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Influence of variety on the withinplant distribution of cassava green spider mite (Acari: Tetranychidae), and leaf anatomical characteristics and chemical components in relation to varietal resistance
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The within-plant distribution of the cassava green spider mite, Mononychellus tanajoa Bondar, and the anatomical characteristics and the chemical components relating to varietal resistance of cassava, were studied using 11 cassava genotypes with varying levels of resistance for two dry seasons and one wet season. The results show that M. tanajoa aggregates on the top leaves of cassava at low levels of resistance as compared with a more even within-plant distribution at higher levels of resistance. Thus, for accurate sampling of mite populations, it might be important to consider young and old leaves, not just the young leaves, in fields containing resistant and susceptible cassava genotypes. Correlations between the anatomical characteristics and mite population density and damage scores were not consistent across months, either within or over seasons. This suggests that leaf anatomical characteristics may not be important in the varietal resistance of cassava to M. tanajoa. During the dry season, mite population density was positively correlated with leaf nitrogen, potassium and phosphorus and negatively correlated with leaf calcium and fat. Only calcium was negatively associated with mite damage at the peak of the dry season (January 1993 and 1994). Breeding cassava genotypes with high levels of leaf calcium and fat, and low levels of leaf nitrogen, potassium and phosphorus, may improve the level of resistance to M. tanajoa.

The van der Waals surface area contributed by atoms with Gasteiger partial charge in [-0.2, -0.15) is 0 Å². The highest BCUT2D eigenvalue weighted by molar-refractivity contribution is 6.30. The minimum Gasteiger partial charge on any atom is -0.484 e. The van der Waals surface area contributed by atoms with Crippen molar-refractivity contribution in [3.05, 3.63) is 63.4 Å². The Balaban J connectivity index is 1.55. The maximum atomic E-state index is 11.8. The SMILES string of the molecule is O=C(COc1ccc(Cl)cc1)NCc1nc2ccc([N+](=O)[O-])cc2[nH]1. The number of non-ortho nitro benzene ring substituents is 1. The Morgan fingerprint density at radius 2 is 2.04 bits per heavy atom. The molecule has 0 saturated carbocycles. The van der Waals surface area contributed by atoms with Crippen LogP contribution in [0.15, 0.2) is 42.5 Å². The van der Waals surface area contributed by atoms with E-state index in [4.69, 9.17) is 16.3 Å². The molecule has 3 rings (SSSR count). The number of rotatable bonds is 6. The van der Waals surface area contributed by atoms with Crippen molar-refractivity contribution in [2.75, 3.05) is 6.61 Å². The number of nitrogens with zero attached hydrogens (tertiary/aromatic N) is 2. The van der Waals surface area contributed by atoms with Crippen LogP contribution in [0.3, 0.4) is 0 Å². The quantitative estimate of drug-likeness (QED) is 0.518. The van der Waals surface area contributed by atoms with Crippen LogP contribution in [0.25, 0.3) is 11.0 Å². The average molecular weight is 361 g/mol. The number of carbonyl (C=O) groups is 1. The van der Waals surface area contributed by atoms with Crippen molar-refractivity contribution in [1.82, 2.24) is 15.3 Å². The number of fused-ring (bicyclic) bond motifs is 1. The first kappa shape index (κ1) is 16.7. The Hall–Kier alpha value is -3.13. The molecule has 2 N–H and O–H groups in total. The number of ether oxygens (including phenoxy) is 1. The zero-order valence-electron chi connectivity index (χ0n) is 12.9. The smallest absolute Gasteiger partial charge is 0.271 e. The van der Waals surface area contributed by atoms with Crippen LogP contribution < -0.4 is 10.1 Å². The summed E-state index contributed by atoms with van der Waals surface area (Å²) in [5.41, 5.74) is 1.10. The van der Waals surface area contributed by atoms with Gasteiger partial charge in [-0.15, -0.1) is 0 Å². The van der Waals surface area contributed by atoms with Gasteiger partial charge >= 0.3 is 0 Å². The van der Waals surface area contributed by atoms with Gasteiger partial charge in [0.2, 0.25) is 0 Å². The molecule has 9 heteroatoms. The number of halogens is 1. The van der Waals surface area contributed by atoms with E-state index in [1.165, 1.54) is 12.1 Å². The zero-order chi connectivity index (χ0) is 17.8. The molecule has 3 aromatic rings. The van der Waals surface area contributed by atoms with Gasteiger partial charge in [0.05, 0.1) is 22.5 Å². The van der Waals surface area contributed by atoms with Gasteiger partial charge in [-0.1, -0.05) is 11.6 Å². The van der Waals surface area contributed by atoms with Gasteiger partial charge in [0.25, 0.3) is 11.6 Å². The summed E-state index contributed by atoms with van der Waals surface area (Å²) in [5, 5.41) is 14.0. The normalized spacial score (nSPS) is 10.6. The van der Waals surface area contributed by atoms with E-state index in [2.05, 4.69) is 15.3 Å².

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Permanent link to this itemhttps://hdl.handle.net/20.500.12478/3704
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